Every startup experienced the “let-us-try-before-we-decide” attitudes and the endless pilots requiring extraordinary amount of attention committed to making the prospect satisfied and willing to spend their money. Working jointly with the customer, often at the same physical location is often required to ensure smooth path to internal acceptance of the proposed innovation. Social distancing, domestic and international restrictions on movement of people, and cancellation of travel options that will last throughout 2020 put stop to activities requiring personal contacts. Selling, demonstrating, piloting, implementing, and supporting over video calls and remote computing is not the strong suit of every startup, so lack of flexible selling model will doom companies that were not prepared for operating in such challenging world.
To keep this article short, yet informative, I had to group the startups in some way. The most interesting groups discussed in this article may not be perfect and you are welcome to have your own opinion on that. The key is to evaluate viability of those groups with the investors for continuing injections of new cash pushing further R&D, not capability of any individual startup within the group to attract new rounds of funding.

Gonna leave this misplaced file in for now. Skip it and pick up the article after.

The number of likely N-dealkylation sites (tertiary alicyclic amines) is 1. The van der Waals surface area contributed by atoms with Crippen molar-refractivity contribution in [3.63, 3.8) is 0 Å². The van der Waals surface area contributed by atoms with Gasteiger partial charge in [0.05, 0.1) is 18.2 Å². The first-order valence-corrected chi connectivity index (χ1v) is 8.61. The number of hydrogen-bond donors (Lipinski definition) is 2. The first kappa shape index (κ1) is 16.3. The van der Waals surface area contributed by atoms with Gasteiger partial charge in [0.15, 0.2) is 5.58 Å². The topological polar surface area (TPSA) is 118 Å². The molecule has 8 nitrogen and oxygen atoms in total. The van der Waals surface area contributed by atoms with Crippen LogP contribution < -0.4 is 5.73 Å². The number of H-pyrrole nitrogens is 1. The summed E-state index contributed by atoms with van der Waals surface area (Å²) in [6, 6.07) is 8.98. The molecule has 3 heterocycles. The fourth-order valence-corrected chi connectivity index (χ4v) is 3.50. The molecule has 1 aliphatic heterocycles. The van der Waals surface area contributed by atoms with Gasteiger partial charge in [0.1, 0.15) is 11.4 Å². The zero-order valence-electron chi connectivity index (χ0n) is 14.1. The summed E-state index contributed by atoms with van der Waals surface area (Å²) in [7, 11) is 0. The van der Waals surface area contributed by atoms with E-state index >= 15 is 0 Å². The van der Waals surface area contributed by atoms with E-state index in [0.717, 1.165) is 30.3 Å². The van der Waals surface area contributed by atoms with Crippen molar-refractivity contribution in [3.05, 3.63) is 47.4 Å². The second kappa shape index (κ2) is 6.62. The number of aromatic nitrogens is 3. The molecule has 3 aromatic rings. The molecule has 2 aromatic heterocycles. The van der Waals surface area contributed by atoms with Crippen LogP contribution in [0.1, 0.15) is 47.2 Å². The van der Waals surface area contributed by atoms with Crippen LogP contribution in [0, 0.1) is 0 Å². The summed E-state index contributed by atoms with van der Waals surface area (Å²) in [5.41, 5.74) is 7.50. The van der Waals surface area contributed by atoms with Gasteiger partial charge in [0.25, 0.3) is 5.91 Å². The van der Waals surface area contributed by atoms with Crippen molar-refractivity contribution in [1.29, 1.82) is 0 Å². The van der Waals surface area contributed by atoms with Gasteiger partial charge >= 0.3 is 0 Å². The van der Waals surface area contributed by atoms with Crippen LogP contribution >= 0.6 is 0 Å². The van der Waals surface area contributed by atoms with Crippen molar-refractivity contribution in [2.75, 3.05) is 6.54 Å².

This group includes marketplaces matching shippers and transporters; transport management platforms, and „digital forwarders”.
This category seems to hold interest of investors and attract funding on the basis of thinking that where there is overcapacity of supply, technology is better at finding deals on cargo routings. The shippers don’t waste time searching themselves and are fine with the service fees collected by the digital middlemen. Expect startups continuing to enter the marketplace space in road transport and to a lesser extent in sea transport. Just like in the case of Uber Freight and Convoy, investors will be looking at the size of the network (number of drivers) and network growth rate without the startup(s) giving out much in signing up promotions and customer sales promotions. The pandemic had also brought to light needs to certify and assure the health of the workers traveling with and touching the freight, as well as certification of safety of the cargo itself. Capacity matchmaker platforms with the capability of collecting, maintaining and presenting on demand those assurances in digital format would be much more valuable, as long as fear of pandemic reoccurrence remains high. There will be good exit strategies from these investments, as larger companies will also try to grow by acquiring smaller companies with solid regional networks. However, valuations vary greatly and head to head competitive differentiations will be important (e.g. Convoy vs Transfix or Sennder vs FreightHub) in mapping out investor’s exit strategies.